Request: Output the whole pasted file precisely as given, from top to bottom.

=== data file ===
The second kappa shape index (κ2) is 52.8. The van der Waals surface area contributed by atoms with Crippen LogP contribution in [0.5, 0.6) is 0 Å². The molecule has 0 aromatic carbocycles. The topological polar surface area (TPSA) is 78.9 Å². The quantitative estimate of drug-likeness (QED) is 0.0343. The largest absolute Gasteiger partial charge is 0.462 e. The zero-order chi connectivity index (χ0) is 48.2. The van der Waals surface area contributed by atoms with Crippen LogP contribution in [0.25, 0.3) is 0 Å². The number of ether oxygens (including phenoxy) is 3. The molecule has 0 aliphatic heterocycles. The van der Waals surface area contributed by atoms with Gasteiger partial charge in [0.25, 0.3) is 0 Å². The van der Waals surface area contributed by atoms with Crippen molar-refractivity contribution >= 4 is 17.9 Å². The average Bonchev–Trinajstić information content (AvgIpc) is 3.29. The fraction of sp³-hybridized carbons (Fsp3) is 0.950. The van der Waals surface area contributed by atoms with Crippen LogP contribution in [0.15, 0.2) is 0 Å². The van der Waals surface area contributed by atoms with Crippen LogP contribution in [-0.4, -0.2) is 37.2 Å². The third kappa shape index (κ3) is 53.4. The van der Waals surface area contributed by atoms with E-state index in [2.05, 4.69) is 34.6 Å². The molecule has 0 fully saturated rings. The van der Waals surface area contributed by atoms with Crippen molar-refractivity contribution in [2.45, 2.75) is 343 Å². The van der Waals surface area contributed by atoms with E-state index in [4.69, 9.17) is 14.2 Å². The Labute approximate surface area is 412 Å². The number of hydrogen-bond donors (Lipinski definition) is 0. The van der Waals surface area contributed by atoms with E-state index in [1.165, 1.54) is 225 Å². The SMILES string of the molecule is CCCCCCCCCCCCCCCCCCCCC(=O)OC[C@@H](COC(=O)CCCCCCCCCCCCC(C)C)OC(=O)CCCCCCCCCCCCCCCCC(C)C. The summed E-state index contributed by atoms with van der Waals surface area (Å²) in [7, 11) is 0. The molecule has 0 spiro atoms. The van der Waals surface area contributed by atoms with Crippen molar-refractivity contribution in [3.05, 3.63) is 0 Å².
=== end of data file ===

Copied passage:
The second kappa shape index (κ2) is 52.8. The van der Waals surface area contributed by atoms with Crippen LogP contribution in [0.5, 0.6) is 0 Å². The molecule has 0 aromatic carbocycles. The topological polar surface area (TPSA) is 78.9 Å². The quantitative estimate of drug-likeness (QED) is 0.0343. The largest absolute Gasteiger partial charge is 0.462 e. The zero-order chi connectivity index (χ0) is 48.2. The van der Waals surface area contributed by atoms with Crippen LogP contribution in [0.25, 0.3) is 0 Å². The number of ether oxygens (including phenoxy) is 3. The molecule has 0 aliphatic heterocycles. The van der Waals surface area contributed by atoms with Gasteiger partial charge in [0.25, 0.3) is 0 Å². The van der Waals surface area contributed by atoms with Crippen molar-refractivity contribution >= 4 is 17.9 Å². The average Bonchev–Trinajstić information content (AvgIpc) is 3.29. The fraction of sp³-hybridized carbons (Fsp3) is 0.950. The van der Waals surface area contributed by atoms with Crippen LogP contribution in [0.15, 0.2) is 0 Å². The van der Waals surface area contributed by atoms with Crippen LogP contribution in [-0.4, -0.2) is 37.2 Å². The third kappa shape index (κ3) is 53.4. The van der Waals surface area contributed by atoms with E-state index in [2.05, 4.69) is 34.6 Å². The molecule has 0 fully saturated rings. The van der Waals surface area contributed by atoms with Crippen molar-refractivity contribution in [2.45, 2.75) is 343 Å². The van der Waals surface area contributed by atoms with E-state index in [4.69, 9.17) is 14.2 Å². The Labute approximate surface area is 412 Å². The number of hydrogen-bond donors (Lipinski definition) is 0. The van der Waals surface area contributed by atoms with E-state index in [1.165, 1.54) is 225 Å². The SMILES string of the molecule is CCCCCCCCCCCCCCCCCCCCC(=O)OC[C@@H](COC(=O)CCCCCCCCCCCCC(C)C)OC(=O)CCCCCCCCCCCCCCCCC(C)C. The summed E-state index contributed by atoms with van der Waals surface area (Å²) in [7, 11) is 0. The molecule has 0 spiro atoms. The van der Waals surface area contributed by atoms with Crippen molar-refractivity contribution in [3.05, 3.63) is 0 Å².